Heidegger's Bible Handbook: Luke: Title

1. The inscription of the book. Which is not by Luke, but by the Church.



The inscription of the Book, according to the accurate edition of Henricus Stephanus in the year 1576, is this: Τὸ κατὰ Λουκᾶν Εὐαγγέλιον, The Gospel according to Luke. Nevertheless, Greek exemplars copied to Manuscript Codices, and also printed, vary. For the article τὸ is omitted in the editions of Hagenau,[1] Basel,[2] Robertus Stephanus, and Plantin.[3]In the illustrious Complutensian edition[4] and others ἅγιον/holy is added.For, thus in it the title is: Τὸ κατὰ Λουκᾶν ἅγιον Εὐαγγέλιον, The Holy Gospel according to Luke.Also in the Syriac edition is extant a different title of this sort:אונגליון קדישא סברתא דלוקוס מפברנא, The Holy Gospel, the proclamation of Luke the Evangelist, which he spoke and announced in Greek in great Alexandria. It is also different in the Arabic and Persic. From which variety of title, separate from the work itself, it is evident enough that titles of this sort were prefixed to the books, not by the Evangelist himself, but by the Church in later times.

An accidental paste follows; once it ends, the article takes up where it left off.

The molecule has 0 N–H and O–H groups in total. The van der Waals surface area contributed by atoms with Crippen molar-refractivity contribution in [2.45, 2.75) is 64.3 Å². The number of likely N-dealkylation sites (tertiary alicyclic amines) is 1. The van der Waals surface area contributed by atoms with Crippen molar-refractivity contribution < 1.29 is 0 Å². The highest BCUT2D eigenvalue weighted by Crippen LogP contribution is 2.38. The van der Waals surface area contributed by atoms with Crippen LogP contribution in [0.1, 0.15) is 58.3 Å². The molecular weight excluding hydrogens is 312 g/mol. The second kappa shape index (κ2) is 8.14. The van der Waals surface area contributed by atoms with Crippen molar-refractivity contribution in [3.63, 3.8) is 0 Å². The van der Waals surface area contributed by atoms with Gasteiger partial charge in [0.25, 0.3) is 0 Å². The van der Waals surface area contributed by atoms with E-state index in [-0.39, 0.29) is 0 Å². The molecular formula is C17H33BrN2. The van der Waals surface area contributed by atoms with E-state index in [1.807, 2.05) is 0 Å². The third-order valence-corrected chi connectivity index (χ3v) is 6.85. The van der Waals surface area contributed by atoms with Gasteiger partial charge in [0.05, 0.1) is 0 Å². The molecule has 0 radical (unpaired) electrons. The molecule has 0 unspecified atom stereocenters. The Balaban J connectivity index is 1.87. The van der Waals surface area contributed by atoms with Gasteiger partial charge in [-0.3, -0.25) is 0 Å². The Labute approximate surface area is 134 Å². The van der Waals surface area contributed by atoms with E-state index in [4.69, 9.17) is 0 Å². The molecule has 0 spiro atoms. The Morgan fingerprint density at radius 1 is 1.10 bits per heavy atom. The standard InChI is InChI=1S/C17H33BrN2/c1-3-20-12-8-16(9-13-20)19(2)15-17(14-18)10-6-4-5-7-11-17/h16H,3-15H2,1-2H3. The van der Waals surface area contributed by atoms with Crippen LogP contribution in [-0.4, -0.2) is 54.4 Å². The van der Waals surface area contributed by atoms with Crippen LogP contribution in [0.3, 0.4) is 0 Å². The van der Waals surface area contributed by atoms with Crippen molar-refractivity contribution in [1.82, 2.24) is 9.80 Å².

[1] An edition of Erasmus’ 1519 Greek New Testament was printed at Hagenau, France, in 1521. [2] This is the second edition of Thomas Platter (1499-1582), a Swiss humanist, educator, and printer. This edition is substantially that of Erasmus’ third. [3] Christophe Plantin (c. 1520-1589) was a French humanist and printer, working in Antwerp, Belgium. The Plantin Polyglot (also known as the Biblia Regia, having been financed by Philip II of Spain; printed between from 1568 to 1573) included five languages, Hebrew, Greek, Chaldean, Syriac, and Latin, and was produced under the editorial supervision of Benedict Arias Montanus. [4] The Complutensian Polyglot (taking its name from the university in Alcalá [Complutum, in Latin]; 1514) contained the first printed edition of the Septuagint, Jerome’s Vulgate, the Hebrew Text, Targum Onkelos with a Latin translation, and the first printed edition of the Greek New Testament. The labor of the scholars was superintended by Cardinal Francisco Ximénez de Cisneros (1436-1517).

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Dr. Steven Dilday holds a BA in Religion and Philosophy from Campbell University, a Master of Arts in Religion from Westminster Theological Seminary (Philadelphia), and both a Master of Divinity and a  Ph.D. in Puritan History and Literature from Whitefield Theological Seminary.  He is also the translator of Matthew Poole's Synopsis of Biblical Interpreters and Bernardinus De Moor’s Didactico-Elenctic Theology.

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